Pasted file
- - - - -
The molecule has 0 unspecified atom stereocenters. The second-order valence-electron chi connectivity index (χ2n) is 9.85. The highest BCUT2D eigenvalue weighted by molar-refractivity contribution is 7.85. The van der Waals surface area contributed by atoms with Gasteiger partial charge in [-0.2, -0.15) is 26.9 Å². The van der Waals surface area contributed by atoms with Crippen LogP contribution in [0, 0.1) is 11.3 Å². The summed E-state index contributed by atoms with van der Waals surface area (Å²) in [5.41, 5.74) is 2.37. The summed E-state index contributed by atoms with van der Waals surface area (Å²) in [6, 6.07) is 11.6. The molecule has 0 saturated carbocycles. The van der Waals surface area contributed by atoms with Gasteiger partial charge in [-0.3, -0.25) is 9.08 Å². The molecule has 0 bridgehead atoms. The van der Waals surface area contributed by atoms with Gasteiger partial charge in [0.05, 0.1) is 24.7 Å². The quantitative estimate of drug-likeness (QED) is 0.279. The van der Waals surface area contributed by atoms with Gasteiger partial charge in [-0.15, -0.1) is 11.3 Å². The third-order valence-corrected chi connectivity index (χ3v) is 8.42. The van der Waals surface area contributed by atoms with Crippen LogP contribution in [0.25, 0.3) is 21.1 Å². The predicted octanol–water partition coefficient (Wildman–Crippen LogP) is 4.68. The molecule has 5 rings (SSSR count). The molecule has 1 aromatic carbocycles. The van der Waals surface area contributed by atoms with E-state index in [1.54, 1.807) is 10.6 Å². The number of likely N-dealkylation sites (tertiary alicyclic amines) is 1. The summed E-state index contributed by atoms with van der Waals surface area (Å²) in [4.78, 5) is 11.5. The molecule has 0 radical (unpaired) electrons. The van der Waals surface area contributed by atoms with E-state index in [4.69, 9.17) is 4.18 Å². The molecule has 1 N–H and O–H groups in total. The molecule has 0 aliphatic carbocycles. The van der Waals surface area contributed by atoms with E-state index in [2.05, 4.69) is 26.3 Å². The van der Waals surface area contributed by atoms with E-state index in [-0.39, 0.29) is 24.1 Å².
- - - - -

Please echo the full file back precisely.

The molecule has 0 unspecified atom stereocenters. The second-order valence-electron chi connectivity index (χ2n) is 9.85. The highest BCUT2D eigenvalue weighted by molar-refractivity contribution is 7.85. The van der Waals surface area contributed by atoms with Gasteiger partial charge in [-0.2, -0.15) is 26.9 Å². The van der Waals surface area contributed by atoms with Crippen LogP contribution in [0, 0.1) is 11.3 Å². The summed E-state index contributed by atoms with van der Waals surface area (Å²) in [5.41, 5.74) is 2.37. The summed E-state index contributed by atoms with van der Waals surface area (Å²) in [6, 6.07) is 11.6. The molecule has 0 saturated carbocycles. The van der Waals surface area contributed by atoms with Gasteiger partial charge in [-0.3, -0.25) is 9.08 Å². The molecule has 0 bridgehead atoms. The van der Waals surface area contributed by atoms with Gasteiger partial charge in [0.05, 0.1) is 24.7 Å². The quantitative estimate of drug-likeness (QED) is 0.279. The van der Waals surface area contributed by atoms with Gasteiger partial charge in [-0.15, -0.1) is 11.3 Å². The third-order valence-corrected chi connectivity index (χ3v) is 8.42. The van der Waals surface area contributed by atoms with Crippen LogP contribution in [0.25, 0.3) is 21.1 Å². The predicted octanol–water partition coefficient (Wildman–Crippen LogP) is 4.68. The molecule has 5 rings (SSSR count). The molecule has 1 aromatic carbocycles. The van der Waals surface area contributed by atoms with E-state index in [1.54, 1.807) is 10.6 Å². The number of likely N-dealkylation sites (tertiary alicyclic amines) is 1. The summed E-state index contributed by atoms with van der Waals surface area (Å²) in [4.78, 5) is 11.5. The molecule has 0 radical (unpaired) electrons. The van der Waals surface area contributed by atoms with E-state index in [4.69, 9.17) is 4.18 Å². The molecule has 1 N–H and O–H groups in total. The molecule has 0 aliphatic carbocycles. The van der Waals surface area contributed by atoms with E-state index in [2.05, 4.69) is 26.3 Å². The van der Waals surface area contributed by atoms with E-state index in [-0.39, 0.29) is 24.1 Å².